The Ambiguity in Hawthorne's Young Goodman Brown Essays - The Ambiguity in “Young Goodman Brown”        The literary critics agree that there is considerable ambiguity in Nathaniel Hawthorne’s “Young Goodman Brown.” This essay intends to illustrate the previous statement and to analyze the cause of this ambiguity.   Henry James in Hawthorne, when discussing “Young Goodman Brown” comments on how imaginative it is, then mentions how allegorical Hawthorne is, and how allegory should be expressed clearly:   I frankly confess that I have, as a general thing, but little enjoyment of it, and that it has never seemed to me to be, as it were, a first-rate literary form....   [tags: Young Goodman Brown YGB]
:: 7 Works Cited
1574 words
(4.5 pages)
Powerful Essays [preview]
Ambiguity in Hawthorne's Young Goodman Brown Essay - Ambiguity in “Young Goodman Brown”               Peter Conn in “Finding a Voice in an New Nation” makes a statement regarding Hawthorne’s ambiguity:  “Almost all of Hawthorne’s finest stories are remote in time or place. The glare of contemporary reality immobillized his imagination. He required shadows and half-light, and he sought a nervous equilibrium in ambiguity” (82). There is considerable ambiguity in Nathaniel Hawthorne’s “Young Goodman Brown,” and this essay will examine this and its causes....   [tags: Young Goodman Brown YGB]
:: 9 Works Cited
1640 words
(4.7 pages)
Powerful Essays [preview]
Ambiguity in Hawthorne's Young Goodman Brown Essay example - Ambiguity in “Young Goodman Brown”             There is no end to the ambiguity in Nathaniel Hawthorne’s “Young Goodman Brown”; this essay hopes to explore this problem.   Peter Conn in “Finding a Voice in an New Nation” makes a statement regarding Hawthorne’s ambiguity:    Almost all of Hawthorne’s finest stories are remote in time or place. The glare of contemporary reality immobillized his imagination. He required shadows and half-light, and he sought a nervous equilibrium in ambiguity....   [tags: Young Goodman Brown YGB]
:: 9 Works Cited
1749 words
(5 pages)
Powerful Essays [preview]
Essay on A Critique of Puritanism in Hawthorne's Young Goodman Brown - Young Goodman Brown: A Critique of Puritanism  Given Nathaniel Hawthorne's background, it is not a stretch of the imagination to say that Young Goodman Brown is a critique of  Puritanism.  Hawthorne lived in the deeply scarred New England area, separated from puritanism by only one generation.  His grandfather had been one the judges who presided over the Salem Witch trials.  Some of the principle motifs that run through Hawthorne's works are hidden sin, the supernatural, and the influence of evil.  Ironically enough, puritanism is also a part of those tales.  What then is the moral/ philosophical import of Young Goodman Brown?  It suggests, in an allegorical sense, that puritanism is a...   [tags: Young Goodman Brown YGB] 631 words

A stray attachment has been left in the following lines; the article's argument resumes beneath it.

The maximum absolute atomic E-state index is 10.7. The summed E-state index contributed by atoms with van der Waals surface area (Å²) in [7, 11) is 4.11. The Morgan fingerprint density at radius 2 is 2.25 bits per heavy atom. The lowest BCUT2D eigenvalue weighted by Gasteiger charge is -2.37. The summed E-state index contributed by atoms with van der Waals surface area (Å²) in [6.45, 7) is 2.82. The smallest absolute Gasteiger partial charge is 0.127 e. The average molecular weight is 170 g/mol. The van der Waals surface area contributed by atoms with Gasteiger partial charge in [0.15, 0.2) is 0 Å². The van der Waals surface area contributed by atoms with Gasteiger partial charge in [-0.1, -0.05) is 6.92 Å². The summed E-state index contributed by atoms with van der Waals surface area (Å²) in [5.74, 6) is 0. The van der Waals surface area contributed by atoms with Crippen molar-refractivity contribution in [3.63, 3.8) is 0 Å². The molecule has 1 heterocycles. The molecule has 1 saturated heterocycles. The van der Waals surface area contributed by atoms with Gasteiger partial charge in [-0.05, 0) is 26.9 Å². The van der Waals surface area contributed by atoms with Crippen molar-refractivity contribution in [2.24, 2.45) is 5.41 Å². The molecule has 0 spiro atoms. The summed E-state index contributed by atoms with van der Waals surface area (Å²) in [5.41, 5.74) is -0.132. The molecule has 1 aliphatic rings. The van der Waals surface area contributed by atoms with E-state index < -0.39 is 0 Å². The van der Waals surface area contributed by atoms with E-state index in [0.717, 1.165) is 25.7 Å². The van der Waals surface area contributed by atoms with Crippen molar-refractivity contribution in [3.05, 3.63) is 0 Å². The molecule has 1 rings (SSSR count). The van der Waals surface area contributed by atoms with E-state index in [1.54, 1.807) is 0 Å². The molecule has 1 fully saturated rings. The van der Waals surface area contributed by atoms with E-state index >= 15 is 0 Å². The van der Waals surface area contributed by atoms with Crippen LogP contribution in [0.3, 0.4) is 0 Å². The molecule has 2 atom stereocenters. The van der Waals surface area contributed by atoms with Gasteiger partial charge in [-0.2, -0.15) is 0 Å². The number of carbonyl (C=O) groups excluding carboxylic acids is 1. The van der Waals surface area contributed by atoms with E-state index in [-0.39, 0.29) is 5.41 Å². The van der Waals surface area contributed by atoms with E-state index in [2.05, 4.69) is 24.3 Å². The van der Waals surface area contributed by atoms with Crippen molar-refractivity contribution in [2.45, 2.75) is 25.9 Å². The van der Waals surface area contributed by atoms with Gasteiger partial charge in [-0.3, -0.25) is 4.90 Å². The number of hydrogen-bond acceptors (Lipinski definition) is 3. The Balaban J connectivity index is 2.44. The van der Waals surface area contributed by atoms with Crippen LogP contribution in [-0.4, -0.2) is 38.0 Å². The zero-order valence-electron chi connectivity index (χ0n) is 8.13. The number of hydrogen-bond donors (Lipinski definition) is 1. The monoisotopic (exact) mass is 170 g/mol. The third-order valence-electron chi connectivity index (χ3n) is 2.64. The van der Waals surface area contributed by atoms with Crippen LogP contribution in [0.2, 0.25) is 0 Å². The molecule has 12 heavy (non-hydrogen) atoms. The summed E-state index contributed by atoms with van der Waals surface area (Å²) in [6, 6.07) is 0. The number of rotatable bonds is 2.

(1.8 pages)
Better Essays [preview]
Symbolism and Allegory in Hawthorne's Young Goodman Brown Essays - Symbolism and Allegory in Hawthorne's Young Goodman Brown Symbolism, something that figuratively represents something else, is prominent in many literary works. One piece of literature that stands out as a perfect example of symbolism is Nathaniel Hawthorne's "Young Goodman Brown." This story is completely symbolic, and provides a good example of an allegory, or a story in which concrete items or characters represent abstract ideas. Hawthorne uses both objects and people as symbols to better support the allegorical tones throughout "Young Goodman Brown." Nathaniel Hawthorne uses different people as symbols throughout "Young Goodman Brown." The largest symbolic roles in the story are goodm...   [tags: Young Goodman Brown YGB] 718 words
(2.1 pages)
Strong Essays [preview]
Nathaniel Hawthorne's Young Goodman Brown's Apocalypse Essay - Nathaniel Hawthorne's Young Goodman Brown's Apocalypse         Most criticism and reflection of Nathaniel Hawthorne's Young Goodman Brown centers on a good versus evil theme. Critics also debate interpretations of the main character's consciousness; is Brown awake or dreaming.  What is certain is that he lives and dies in pain because his belief in his righteousness isolates him from his community.  It is also certain that Hawthorne's interpretation of Brown's "mid-life crisis" has ambiguity and leaves a reader with many different feelings about what and why certain things have happened.  Hawthorne's use of symbolism in his allegorical tale Young Goodman Brown causes th...   [tags: Young Goodman Brown YGB]
:: 7 Works Cited
1020 words
(2.9 pages)
Strong Essays [preview]

Related Searches




If the devil points to the painful truth of the past and the reality of people in the present, is this the allegorical face of evil? Or is Hawthorne playing upon the reader's disposition to see the devil as evil and stand next to the "good man" and his fate?


Either way the story forces an evaluation of the values of Puritan New England. When Young Goodman Brown decides to not follow the devil into the world of darkness, the role reversal of the allegorical subplot begins. The devil has apparently infested all of the Puritan's souls with sin (at least to the eyes of Young Goodman Brown after he discovers that all of the town has met the devil and is on friendly terms with him). This leads to Young Goodman Brown being described as a lunatic who cannot discern his religious fanaticism from reality. This is Hawthorne's comment upon the religious communities of his time, like his Scarlet Letter; the Puritans with their gift of free religion had decided to insure that no diversity of opinion could be presented and also the community was seen as pure and rid of all external "evils". Hawthorne clearly shows that the evils are manifest in men's actions and not in men's ideologies or even their religions. We cannot lean on the crutch of religion, not when we are raping and killing to gain land or "purity".
 


Return to 123HelpMe.com